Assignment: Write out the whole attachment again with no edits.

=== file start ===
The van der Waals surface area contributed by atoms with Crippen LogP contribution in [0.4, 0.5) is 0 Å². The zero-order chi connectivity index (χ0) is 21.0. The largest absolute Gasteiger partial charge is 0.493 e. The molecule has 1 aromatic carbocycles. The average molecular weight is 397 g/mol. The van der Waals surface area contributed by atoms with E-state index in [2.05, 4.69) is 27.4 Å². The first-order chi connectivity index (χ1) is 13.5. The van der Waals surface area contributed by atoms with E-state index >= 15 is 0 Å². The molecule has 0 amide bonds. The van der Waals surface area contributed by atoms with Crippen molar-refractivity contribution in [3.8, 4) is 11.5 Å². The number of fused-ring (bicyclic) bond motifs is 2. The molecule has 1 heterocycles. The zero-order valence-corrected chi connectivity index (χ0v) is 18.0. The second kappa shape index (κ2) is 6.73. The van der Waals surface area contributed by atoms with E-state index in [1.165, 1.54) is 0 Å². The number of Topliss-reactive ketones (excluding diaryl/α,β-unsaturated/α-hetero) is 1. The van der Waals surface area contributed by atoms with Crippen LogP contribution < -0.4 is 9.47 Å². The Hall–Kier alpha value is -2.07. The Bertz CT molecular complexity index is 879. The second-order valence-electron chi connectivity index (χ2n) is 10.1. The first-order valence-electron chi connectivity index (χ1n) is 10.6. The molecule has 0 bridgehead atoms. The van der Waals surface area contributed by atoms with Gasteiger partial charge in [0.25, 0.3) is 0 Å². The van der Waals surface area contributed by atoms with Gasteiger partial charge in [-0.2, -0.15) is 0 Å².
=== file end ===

The van der Waals surface area contributed by atoms with Crippen LogP contribution in [0.4, 0.5) is 0 Å². The zero-order chi connectivity index (χ0) is 21.0. The largest absolute Gasteiger partial charge is 0.493 e. The molecule has 1 aromatic carbocycles. The average molecular weight is 397 g/mol. The van der Waals surface area contributed by atoms with E-state index in [2.05, 4.69) is 27.4 Å². The first-order chi connectivity index (χ1) is 13.5. The van der Waals surface area contributed by atoms with E-state index >= 15 is 0 Å². The molecule has 0 amide bonds. The van der Waals surface area contributed by atoms with Crippen molar-refractivity contribution in [3.8, 4) is 11.5 Å². The number of fused-ring (bicyclic) bond motifs is 2. The molecule has 1 heterocycles. The zero-order valence-corrected chi connectivity index (χ0v) is 18.0. The second kappa shape index (κ2) is 6.73. The van der Waals surface area contributed by atoms with E-state index in [1.165, 1.54) is 0 Å². The number of Topliss-reactive ketones (excluding diaryl/α,β-unsaturated/α-hetero) is 1. The van der Waals surface area contributed by atoms with Crippen LogP contribution < -0.4 is 9.47 Å². The Hall–Kier alpha value is -2.07. The Bertz CT molecular complexity index is 879. The second-order valence-electron chi connectivity index (χ2n) is 10.1. The first-order valence-electron chi connectivity index (χ1n) is 10.6. The molecule has 0 bridgehead atoms. The van der Waals surface area contributed by atoms with Gasteiger partial charge in [0.25, 0.3) is 0 Å². The van der Waals surface area contributed by atoms with Gasteiger partial charge in [-0.2, -0.15) is 0 Å².